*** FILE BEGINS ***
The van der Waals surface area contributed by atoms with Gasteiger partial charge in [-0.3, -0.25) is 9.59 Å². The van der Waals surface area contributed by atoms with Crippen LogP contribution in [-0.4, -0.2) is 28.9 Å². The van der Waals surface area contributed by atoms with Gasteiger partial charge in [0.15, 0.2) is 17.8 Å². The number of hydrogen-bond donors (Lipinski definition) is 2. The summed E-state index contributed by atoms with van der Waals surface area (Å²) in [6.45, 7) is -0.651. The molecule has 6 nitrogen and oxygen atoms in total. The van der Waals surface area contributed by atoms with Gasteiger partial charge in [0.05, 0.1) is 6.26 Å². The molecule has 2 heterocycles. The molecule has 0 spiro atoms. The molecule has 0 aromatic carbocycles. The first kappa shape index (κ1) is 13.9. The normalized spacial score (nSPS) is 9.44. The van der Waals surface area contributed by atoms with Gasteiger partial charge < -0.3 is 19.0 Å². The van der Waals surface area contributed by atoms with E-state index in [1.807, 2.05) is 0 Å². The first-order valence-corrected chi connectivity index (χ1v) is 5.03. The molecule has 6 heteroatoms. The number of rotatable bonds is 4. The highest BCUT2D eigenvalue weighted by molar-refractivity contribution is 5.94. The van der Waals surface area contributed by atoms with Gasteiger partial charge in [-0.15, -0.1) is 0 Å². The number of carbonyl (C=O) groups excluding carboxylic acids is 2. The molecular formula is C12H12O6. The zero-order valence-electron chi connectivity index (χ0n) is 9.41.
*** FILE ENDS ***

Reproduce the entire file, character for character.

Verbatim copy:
The van der Waals surface area contributed by atoms with Gasteiger partial charge in [-0.3, -0.25) is 9.59 Å². The van der Waals surface area contributed by atoms with Crippen LogP contribution in [-0.4, -0.2) is 28.9 Å². The van der Waals surface area contributed by atoms with Gasteiger partial charge in [0.15, 0.2) is 17.8 Å². The number of hydrogen-bond donors (Lipinski definition) is 2. The summed E-state index contributed by atoms with van der Waals surface area (Å²) in [6.45, 7) is -0.651. The molecule has 6 nitrogen and oxygen atoms in total. The van der Waals surface area contributed by atoms with Gasteiger partial charge in [0.05, 0.1) is 6.26 Å². The molecule has 2 heterocycles. The molecule has 0 spiro atoms. The molecule has 0 aromatic carbocycles. The first kappa shape index (κ1) is 13.9. The normalized spacial score (nSPS) is 9.44. The van der Waals surface area contributed by atoms with Gasteiger partial charge < -0.3 is 19.0 Å². The van der Waals surface area contributed by atoms with E-state index in [1.807, 2.05) is 0 Å². The first-order valence-corrected chi connectivity index (χ1v) is 5.03. The molecule has 6 heteroatoms. The number of rotatable bonds is 4. The highest BCUT2D eigenvalue weighted by molar-refractivity contribution is 5.94. The van der Waals surface area contributed by atoms with Gasteiger partial charge in [-0.15, -0.1) is 0 Å². The number of carbonyl (C=O) groups excluding carboxylic acids is 2. The molecular formula is C12H12O6. The zero-order valence-electron chi connectivity index (χ0n) is 9.41.